Saturday, September 29, 2012
The Hollywoord Scoop by Jordan Parker
After a long period of inactivity on LibraryThing (it's not fun when you have to keep watching the number of books you add), I'm finally re-entering the world of member giveaways and early reviews! And one of the books that I recently received was this entertaining book - The Hollywood Scoop by Jordan Parker.
The Hollywood Scoop centers around 16 year old Josephine ("Joey") as she tries to become a real reporter. She gets a series of chances when she witnesses what could be the next big hit (the script I mean) gets stolen before her very eyes. The "mystery" is actually solved just after the half-way mark, which makes this book more about growing up than a mystery.
And it's a really sweet tale too. Joey is likable and honest. Her mother wants her to be a lady, but she wants to be a reporter - and this conflict provides quite a lot of avenue for growth. Plus, Joey is constantly worrying about her older brother, who's fighting in the war. All in all, it's not just a romance, it's not just a "wanna-be reporter" story, it's a very good mix of many different elements.
Oh yes, the setting. This book is set in WWII (the earlier days), but it doesn't seem to impact the story much. I mean, the book feels fairly historical, but the going-ons of the war don't bother the main characters (except for the fact that her brother is a soldier). I would have, however, appreciated more mention of the war. There is an instance where she realises that it's not just about the fighting (when she's told about the camps for the Japanese-Americans), which shows that it could be developed further.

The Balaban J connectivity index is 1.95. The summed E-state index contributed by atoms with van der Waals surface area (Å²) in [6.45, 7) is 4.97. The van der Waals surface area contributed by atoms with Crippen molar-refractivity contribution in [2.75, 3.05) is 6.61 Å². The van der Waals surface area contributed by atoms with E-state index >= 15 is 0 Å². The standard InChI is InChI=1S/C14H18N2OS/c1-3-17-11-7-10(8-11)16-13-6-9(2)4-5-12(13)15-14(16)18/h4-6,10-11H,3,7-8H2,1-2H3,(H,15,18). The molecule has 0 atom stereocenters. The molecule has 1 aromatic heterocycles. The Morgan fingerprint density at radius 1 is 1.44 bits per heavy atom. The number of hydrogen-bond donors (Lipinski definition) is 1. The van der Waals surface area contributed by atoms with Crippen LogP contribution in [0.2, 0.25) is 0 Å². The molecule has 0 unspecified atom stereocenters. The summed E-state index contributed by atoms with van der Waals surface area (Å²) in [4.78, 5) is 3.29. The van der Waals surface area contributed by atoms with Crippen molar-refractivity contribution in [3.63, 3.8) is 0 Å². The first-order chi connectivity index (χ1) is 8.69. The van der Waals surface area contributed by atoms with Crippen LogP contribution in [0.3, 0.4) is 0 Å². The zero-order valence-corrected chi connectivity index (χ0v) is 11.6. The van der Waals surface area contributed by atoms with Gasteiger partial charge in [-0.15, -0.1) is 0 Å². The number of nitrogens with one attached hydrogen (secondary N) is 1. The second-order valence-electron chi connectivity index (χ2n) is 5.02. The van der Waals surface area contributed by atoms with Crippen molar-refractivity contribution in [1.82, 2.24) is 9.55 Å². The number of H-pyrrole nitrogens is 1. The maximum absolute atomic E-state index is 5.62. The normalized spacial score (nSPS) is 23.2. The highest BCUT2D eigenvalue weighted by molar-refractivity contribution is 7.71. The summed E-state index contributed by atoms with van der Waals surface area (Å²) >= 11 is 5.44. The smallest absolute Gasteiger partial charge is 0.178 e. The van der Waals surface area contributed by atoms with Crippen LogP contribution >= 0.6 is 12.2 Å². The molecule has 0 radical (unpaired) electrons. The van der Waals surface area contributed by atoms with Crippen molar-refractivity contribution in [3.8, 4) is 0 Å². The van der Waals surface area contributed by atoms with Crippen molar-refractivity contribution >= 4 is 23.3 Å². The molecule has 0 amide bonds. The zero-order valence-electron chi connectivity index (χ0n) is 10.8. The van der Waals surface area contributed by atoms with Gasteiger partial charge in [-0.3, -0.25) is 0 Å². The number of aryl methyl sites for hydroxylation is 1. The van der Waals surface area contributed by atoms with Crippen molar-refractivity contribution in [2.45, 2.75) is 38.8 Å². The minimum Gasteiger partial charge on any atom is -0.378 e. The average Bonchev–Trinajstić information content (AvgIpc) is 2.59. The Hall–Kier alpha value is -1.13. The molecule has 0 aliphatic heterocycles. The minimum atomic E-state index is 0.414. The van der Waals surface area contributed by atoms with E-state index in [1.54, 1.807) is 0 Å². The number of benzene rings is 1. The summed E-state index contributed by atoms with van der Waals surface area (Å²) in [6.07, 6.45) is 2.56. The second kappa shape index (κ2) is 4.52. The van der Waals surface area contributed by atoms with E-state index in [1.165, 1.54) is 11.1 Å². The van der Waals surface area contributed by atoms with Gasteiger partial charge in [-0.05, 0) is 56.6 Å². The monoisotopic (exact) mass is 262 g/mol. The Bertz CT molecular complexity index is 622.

Romance in this book, was at least realistic. I liked that she didn't fall for the guy straight away (That is probably my only criteria for whether I like the romance story), and they have an interesting relationship. But I think Elliot (the love interest), is rather heartless and manipulative, especially when the truth comes out. He does, however, become a better person/hides his flaws by the end of the novel.
Lastly, this book portrays smoking in a positive (or at least neutral) light. If you don't want someone younger to get the idea that smoking is cool (Elliot, the love interest, is always smoking), then you might not want to let them read this book. But if you've already developed a fairly firm stand on smoking, then it can't hurt you to read this sweet story.
Disclaimer: I received a free copy from the author through LibraryThing in exchange for a free and honest review.